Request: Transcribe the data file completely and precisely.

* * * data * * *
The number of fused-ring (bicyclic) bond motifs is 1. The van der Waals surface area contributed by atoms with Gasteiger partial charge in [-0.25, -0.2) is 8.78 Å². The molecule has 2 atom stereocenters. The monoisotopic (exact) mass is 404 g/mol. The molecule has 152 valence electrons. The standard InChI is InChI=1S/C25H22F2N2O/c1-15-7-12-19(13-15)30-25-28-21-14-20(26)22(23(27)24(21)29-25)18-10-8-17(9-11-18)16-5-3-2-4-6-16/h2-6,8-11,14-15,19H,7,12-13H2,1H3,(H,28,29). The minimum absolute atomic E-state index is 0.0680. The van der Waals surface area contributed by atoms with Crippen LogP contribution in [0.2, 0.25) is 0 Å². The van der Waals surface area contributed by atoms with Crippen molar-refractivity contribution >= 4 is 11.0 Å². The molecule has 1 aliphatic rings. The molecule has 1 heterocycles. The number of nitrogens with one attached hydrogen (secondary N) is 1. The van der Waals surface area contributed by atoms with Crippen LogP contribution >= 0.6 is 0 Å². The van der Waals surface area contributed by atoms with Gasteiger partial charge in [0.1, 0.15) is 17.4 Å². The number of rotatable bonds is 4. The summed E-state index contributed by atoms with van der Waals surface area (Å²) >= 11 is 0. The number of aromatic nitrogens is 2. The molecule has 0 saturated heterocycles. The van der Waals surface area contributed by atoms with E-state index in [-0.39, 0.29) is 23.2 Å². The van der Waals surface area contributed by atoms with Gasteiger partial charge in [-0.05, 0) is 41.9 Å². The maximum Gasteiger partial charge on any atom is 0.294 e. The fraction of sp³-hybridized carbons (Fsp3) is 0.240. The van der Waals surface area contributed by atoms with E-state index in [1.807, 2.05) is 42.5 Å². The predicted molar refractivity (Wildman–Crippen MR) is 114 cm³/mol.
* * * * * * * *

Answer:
The number of fused-ring (bicyclic) bond motifs is 1. The van der Waals surface area contributed by atoms with Gasteiger partial charge in [-0.25, -0.2) is 8.78 Å². The molecule has 2 atom stereocenters. The monoisotopic (exact) mass is 404 g/mol. The molecule has 152 valence electrons. The standard InChI is InChI=1S/C25H22F2N2O/c1-15-7-12-19(13-15)30-25-28-21-14-20(26)22(23(27)24(21)29-25)18-10-8-17(9-11-18)16-5-3-2-4-6-16/h2-6,8-11,14-15,19H,7,12-13H2,1H3,(H,28,29). The minimum absolute atomic E-state index is 0.0680. The van der Waals surface area contributed by atoms with Crippen LogP contribution in [0.2, 0.25) is 0 Å². The van der Waals surface area contributed by atoms with Crippen molar-refractivity contribution >= 4 is 11.0 Å². The molecule has 1 aliphatic rings. The molecule has 1 heterocycles. The number of nitrogens with one attached hydrogen (secondary N) is 1. The van der Waals surface area contributed by atoms with Crippen LogP contribution >= 0.6 is 0 Å². The van der Waals surface area contributed by atoms with Gasteiger partial charge in [0.1, 0.15) is 17.4 Å². The number of rotatable bonds is 4. The summed E-state index contributed by atoms with van der Waals surface area (Å²) >= 11 is 0. The number of aromatic nitrogens is 2. The molecule has 0 saturated heterocycles. The van der Waals surface area contributed by atoms with E-state index in [-0.39, 0.29) is 23.2 Å². The van der Waals surface area contributed by atoms with Gasteiger partial charge in [-0.05, 0) is 41.9 Å². The maximum Gasteiger partial charge on any atom is 0.294 e. The fraction of sp³-hybridized carbons (Fsp3) is 0.240. The van der Waals surface area contributed by atoms with E-state index in [1.807, 2.05) is 42.5 Å². The predicted molar refractivity (Wildman–Crippen MR) is 114 cm³/mol.